We're having a typical day be about 3 degrees warmer fahrenheit or about 5 degrees or so warmer fahrenheit throughout the whole growing season. Then we start looking at what individual plants do. We look at what's called their phenology. We ask when does the first leaf come out on a plant, when does it first flower and sort of follow the major phases in the life of a plant throughout the growing season. We can then use that to see how temperature is influencing their life. Then as the season progresses we look at the abundances of the plant species and ask have they changed from last year and is this change associated with the temperature that we're imposing on them. We also measure the flux of carbon dioxide out of the soil into the air or out of the air into the soil. Every year we take soil cores where we'll go down a meter into the soil with a metal tube, pull the soil core out, do many cores per plot and then we analyze those for their content of carbon and nitrogen and also for the amount of roots in the soil and for the chemistry of the roots.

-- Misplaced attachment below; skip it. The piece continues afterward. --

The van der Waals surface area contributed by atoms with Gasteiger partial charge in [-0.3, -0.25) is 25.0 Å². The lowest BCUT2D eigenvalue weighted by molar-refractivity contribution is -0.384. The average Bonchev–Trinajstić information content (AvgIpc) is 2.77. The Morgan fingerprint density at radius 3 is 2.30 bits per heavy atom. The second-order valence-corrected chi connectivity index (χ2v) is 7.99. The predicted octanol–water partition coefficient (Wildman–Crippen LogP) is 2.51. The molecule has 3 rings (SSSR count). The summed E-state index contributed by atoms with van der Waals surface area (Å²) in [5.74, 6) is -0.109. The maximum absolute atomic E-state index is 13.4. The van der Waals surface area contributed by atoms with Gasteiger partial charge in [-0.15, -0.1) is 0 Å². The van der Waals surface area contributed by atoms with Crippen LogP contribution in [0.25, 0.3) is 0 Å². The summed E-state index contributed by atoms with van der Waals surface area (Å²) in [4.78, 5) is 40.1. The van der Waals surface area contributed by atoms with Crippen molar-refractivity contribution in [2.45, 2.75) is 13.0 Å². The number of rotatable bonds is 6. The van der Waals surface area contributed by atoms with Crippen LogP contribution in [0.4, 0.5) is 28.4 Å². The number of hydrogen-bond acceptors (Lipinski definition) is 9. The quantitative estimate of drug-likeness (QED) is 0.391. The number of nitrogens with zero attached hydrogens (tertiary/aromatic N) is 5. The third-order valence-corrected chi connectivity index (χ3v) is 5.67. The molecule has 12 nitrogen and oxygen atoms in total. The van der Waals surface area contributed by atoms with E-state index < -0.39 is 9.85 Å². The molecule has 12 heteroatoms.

This again let's us follow what's happening to carbon and nitrogen in these plots. Soil carbon is a very important part of global carbon cycle. So this is a very important thing for us to do. After we've harvested biomass to try to understand the abundance of the species We have to sort it to species, we dry it, we weigh it, we do chemistry on it. That'll be in the autumn. In the plots themselves in the autumn we'll observe what is happening to the abundances but without doing destructive sampling. We'll estimate how abundant different species are to try to look at them in a different growing season. The midsummer is one growing season but there are other plants that actually do very well in the early autumn. That are not very abundant at all in the summer. They come up and they have their peak abundance in the cool, wetter time of the autumn. By the end of November, we turn off the heat lamps and we have a few months of normal winter that they experience..